“I want you.” This was the tagline for the Uncle Sam poster of old encouraging men to enlist in the military as a sign of support of the U.S. entering war. In like manner, educators the world over are requesting the support of males, and in some cases African-American males, to further education efforts.
A recent study by the S.C. Department of Education reports that of the state’s more than 50,000 teachers, only 14,000 are African-American males, a mere 28 percent. Though it far exceeds the national average of 2 percent, educators in school districts like Lee County where the student body consists of more than 90 percent African-American say, having a teacher who reflects the demographics of the community is crucial.
Omar Mitchell is a fourth grade teacher at West Lee Elementary School (WLE). Like many other districts, Lee County School District (LCSD) has relied on the help of international teachers. Mitchell comes to the district by way of Jamaica. He’s earned certifications in electrical installation and teacher education, a bachelor’s of education in primary education and is currently pursuing a bachelor’s in theology. Mitchell is also well on his way to receiving certification in administrative leadership from the National College of Educational Leadership (Jamaica).
Administrators of LCSD say many of the international instructors come with a passion and fervor for the causes of those they serve. Mitchell is no exception.
“I believe that teaching has chosen me. I had always had my eyes on another profession that would have afforded me the opportunity to correct the wrongs in society,” says Mitchell. “However, destiny would have it that I will stop the wrongs at the tender youthful ages before they get to the wider society. Training up children in the right way that when they grow old, they will not depart from it.”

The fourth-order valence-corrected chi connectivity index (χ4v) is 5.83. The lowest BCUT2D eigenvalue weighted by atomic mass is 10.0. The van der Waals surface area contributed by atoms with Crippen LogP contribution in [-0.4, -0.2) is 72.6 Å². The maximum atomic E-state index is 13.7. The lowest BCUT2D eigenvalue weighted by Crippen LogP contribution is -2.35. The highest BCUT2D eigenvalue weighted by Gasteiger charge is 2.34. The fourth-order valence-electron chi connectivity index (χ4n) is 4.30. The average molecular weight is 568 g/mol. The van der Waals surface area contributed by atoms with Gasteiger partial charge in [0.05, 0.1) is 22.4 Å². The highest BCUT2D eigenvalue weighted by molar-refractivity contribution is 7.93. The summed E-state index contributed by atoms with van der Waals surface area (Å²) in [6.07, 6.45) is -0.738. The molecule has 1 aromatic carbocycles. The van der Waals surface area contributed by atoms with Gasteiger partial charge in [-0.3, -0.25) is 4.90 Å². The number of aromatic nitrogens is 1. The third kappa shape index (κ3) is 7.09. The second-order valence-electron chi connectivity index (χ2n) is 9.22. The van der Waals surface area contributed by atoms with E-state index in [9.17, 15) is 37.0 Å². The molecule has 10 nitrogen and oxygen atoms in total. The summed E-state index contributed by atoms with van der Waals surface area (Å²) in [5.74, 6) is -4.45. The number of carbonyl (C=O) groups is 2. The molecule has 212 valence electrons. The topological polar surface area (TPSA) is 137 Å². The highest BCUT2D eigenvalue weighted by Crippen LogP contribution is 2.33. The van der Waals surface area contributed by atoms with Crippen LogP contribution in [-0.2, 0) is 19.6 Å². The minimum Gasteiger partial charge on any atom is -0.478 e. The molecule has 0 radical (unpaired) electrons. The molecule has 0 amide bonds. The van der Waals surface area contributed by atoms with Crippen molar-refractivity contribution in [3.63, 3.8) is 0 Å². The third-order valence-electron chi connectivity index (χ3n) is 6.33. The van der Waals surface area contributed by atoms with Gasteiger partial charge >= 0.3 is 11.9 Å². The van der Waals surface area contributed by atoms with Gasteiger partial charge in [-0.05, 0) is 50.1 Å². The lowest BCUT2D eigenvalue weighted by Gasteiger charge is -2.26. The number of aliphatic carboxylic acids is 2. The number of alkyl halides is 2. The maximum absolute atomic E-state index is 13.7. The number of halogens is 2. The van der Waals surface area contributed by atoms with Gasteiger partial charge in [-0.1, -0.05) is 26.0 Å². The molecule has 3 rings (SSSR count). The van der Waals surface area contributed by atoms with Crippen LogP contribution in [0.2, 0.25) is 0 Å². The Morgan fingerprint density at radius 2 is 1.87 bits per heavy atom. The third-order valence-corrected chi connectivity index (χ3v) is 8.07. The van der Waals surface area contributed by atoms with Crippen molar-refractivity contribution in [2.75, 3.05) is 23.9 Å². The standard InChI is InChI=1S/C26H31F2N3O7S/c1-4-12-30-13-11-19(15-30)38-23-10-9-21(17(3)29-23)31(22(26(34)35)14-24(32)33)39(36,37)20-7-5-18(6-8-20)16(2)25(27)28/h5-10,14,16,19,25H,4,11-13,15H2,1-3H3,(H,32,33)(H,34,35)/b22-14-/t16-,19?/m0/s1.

Raquel Brailsford, one of his students, says that is what he does each day – teach them something new. Recently, he taught her that “Pluto is a dwarf planet. They are not big like the sun, Jupiter and Neptune.”
Tomorrow, Brailsford says, it will be something else.
His lesson plans for the week are a well thought out 6-page assortment of preparation, execution and reflection about the Earth’s solar system. His delivery would never have indicated Mitchell should be anywhere but the classroom, though it was never his intention.
“I just couldn’t avoid it. Honestly, I tried, but it’s just an engagement with destiny,” says Mitchell. “From thence, I have grown to love the educational system and the opportunity to mold young lives into honorable men and women of society.”
He admits every system, including education, has both challenges and opportunities.
“Policies that govern the systems of old need to be amended to cater more to the holistic development of the student in this era,” says Mitchell. “The lack of discipline that is portrayed by our students continues to impact the teaching/learning process.”
Mitchell also believes there is more to be done to prevent teacher burn out.
“Teachers are overburdened with varying tasks that may also interfere with the (teaching/learning) process,” Mitchell says.
Though he does not offer a quick solution to the ails of the educational system, Mitchell is content with doing his part – answering the call to teach as an African-American male in a district along the I-95 Corridor of South Carolina.